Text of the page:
Last night I read Craig Munro’s fascinating new memoir Under Cover: Adventures in the Art of Editing
The book is an account of a career that began in early 1970s and saw Munro edit some of this nation’s finest writers. It offers its readers a glimpse into the complicated relationships writers and editors share. It is also an account of a golden time in Australia’s publishing history and of what this market has become. It is a book about the books produced by University of Queensland Press over many years – the ones that sold and those that needed to be published no matter their sales potential.
I enjoyed reading Munro’s accounts of his friendships with writers including Peter Carey, Hugh Lunn, Frank Moorhouse, David Marr and so many others. But as someone who has only lived in Australia for a very few years, what I really loved about the book was the way it creates a history of a time in publishing here in Australia. It explains who the players were and what they were doing – be it jousting for rights, watching the multi-nationals enter the market, suffering the defection of writers but above all it is an account of the books that were being published by UQP.
What surprised me most about the book was the place occupied by Adelaide Writers’ Week. Yet when reading this book I felt unsettled, like someone had told a story about a friend that I couldn’t quite understand, a story that I had never thought to ask about, and one which I wasn’t really sure I wanted to know. The Adelaide Writers’ Week in Munro’s book is nothing like the event I know. But then I arrived as the parties were ending, and until reading Under Cover I discover I didn’t really know what that meant.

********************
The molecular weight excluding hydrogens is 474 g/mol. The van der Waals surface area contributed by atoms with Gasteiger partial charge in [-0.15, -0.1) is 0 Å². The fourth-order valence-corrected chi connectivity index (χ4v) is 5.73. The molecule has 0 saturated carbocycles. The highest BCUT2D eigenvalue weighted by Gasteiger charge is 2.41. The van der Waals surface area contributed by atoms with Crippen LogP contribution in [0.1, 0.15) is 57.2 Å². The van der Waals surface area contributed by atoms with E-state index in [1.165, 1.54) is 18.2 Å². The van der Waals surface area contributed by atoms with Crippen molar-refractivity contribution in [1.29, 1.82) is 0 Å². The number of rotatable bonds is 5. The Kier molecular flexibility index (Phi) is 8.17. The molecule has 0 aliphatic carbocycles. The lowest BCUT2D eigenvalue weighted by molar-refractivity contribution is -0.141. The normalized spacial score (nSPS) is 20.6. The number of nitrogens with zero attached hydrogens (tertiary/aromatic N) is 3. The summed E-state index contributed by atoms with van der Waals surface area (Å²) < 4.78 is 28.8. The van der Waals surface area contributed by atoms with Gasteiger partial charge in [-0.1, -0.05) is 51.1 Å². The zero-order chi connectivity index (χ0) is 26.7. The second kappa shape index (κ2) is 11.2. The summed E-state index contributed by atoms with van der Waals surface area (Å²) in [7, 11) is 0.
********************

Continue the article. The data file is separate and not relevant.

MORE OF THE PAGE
A number of literary festivals pop up in this book, most frequently Adelaide and Brisbane, and when recounting his memories of these events Munro’s stories are private, they are about meeting writers, having drinks, negotiating stage fright, sharing stories, celebrating books, awards, careers and the simple act of endurance in an age seemingly indifferent to small publishing in faraway places. There is, in these encounters, an intimacy that surprises me.
I now see why my sense that the event could evolve was met with anxiety and some hostility. I sort of understand why everyone lamented the loss of the parties. I almost understand the sadness in the faces of the old guard as the white tents came down.
I often describe Adelaide Writers’ Week as a party. One that starts at about 9am and finishes up a bit after 6pm. It’s a garden party, and while there are always a lot of people about, it never feels too crowded. The kids get a bit loud, but come Monday order is restored.
You can get a bite to eat and there is plenty of coffee, but what everyone comes for is the conversation. On stage and off, the event is a celebration of books and ideas, often unexpected. Every year you will see some familiar faces, some new ones, and increasingly young ones. Almost everyone there is carrying a book and we are all readers.
I hope that people read Under Cover as Munro is good company and I can see why his writers liked him. I hope aspiring writers read him so that they can understand what an editor his and why you do really truly need one. I know that those who love books about books will enjoy this book as it is just that. I also hope that those who shared the journey enjoy the memories.